Leave it to Ralph Nader to do a Tea Party like slur of President Obama the few times a reporter comes calling. During the presidential campaign a peeved, and unnerved Nader didn't stop at criticizing Obama for what he considered a bought and paid for Beltway insider. He asked rhetorically "Is it because he wants to talk white." Nader got singed for playing the race card (along with a lot of applause from some who should have known better). Now Nader's back and he topped that by calling Obama "a con man" in an interview with The Hill.
He couldn't stop at that slur and had to add "I have no use for him." There are a couple of reasons Nader's still around and still gets an occasional nod in the press. The obvious one is that he can always be depended to take a swipe at Obama when there's a touchy issue at the head of the nation's political table that puts Obama on the spot. The tax cut deal Obama brokered with the GOP that sent liberal Democrats and progressives into orbit was the wedge to squeeze Nader into the press to rap Obama.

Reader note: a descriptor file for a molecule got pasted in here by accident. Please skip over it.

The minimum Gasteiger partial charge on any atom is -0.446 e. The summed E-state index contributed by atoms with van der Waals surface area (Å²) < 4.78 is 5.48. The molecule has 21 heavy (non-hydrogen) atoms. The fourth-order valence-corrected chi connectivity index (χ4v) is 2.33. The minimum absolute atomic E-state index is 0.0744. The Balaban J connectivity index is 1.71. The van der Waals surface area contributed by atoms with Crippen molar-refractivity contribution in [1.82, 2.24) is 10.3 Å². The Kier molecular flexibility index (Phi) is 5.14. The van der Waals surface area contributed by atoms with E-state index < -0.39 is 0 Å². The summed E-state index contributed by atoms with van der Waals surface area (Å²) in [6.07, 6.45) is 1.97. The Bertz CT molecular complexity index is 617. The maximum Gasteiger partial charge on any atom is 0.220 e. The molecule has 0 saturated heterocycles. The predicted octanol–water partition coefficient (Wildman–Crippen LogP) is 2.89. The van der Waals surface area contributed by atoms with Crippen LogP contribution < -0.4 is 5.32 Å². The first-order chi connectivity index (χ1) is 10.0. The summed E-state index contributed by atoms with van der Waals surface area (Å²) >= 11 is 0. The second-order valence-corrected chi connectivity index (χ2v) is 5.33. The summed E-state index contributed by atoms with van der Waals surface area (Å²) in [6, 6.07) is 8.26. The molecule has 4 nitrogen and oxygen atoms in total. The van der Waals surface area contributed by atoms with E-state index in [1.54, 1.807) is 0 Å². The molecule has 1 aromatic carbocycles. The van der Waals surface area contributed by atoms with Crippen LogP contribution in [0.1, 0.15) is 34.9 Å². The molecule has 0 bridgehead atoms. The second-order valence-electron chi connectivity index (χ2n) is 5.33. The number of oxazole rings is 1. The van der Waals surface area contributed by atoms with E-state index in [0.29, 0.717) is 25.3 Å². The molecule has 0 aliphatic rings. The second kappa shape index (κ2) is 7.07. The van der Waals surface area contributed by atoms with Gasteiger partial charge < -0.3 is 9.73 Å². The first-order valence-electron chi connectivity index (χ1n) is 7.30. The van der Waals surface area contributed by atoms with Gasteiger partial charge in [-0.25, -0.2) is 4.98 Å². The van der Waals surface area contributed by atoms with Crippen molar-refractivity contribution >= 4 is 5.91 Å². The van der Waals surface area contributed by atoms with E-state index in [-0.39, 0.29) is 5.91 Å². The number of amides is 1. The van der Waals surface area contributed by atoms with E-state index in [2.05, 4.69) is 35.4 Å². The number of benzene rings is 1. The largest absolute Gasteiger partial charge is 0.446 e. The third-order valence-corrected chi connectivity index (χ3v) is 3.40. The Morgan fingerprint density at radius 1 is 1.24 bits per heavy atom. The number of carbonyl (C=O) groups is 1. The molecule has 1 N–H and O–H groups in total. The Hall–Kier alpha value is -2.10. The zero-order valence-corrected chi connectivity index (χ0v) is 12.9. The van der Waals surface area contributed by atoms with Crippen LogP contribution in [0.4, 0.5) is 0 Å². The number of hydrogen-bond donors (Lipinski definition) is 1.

The other reason that Nader has some press ink value is because there are many that still like and admire him, and like even more like his anti-corporate, tweaking of the two parties. They fervently believe there is no substantive difference between the Democrats and Republicans. They don't see Obama as a real change guy but rather another deal making Beltway insider who has betrayed his hope and change promise. That's been the constant mantra of left side Democrats and Independents who pound Obama for what they believe are flips, reversals and shifts on crucial policy issues; the tax cut deal being just the latest.
Though Nader has for the most part been the invisible man in the media, he's still doggedly talking up his populist message, and railing at what he calls the Democrats and GOP corporate laden policies.
But Nader is not delusionary. Though he flatly called for someone to oppose Obama in the 2012 Democratic primary, he knows that someone is not him. He's had his moments in the political sun, and the combination of age (he's 76), the still heavy historical cross he'll always bear as the "spoiler" who tipped the election to Bush in 2000, and his virtual disappearance from the media scene except for the occasional pro forma raps of Obama, make him a political anachronism, and to some, even a pariah.
Now his charge that Obama is a "con man" may get a few cheers from the diehard Obama loathers on the left, but it won't do much to make Nader a voice that anyone at the top will listen to and heed. In other words, Nader's biting personal words about Obama "I have no use for him" apply to him as well with those who count.
Earl Ofari Hutchinson is an author and political analyst. He hosts nationally broadcast political affairs radio talk shows on Pacifica and KTYM Radio Los Angeles.
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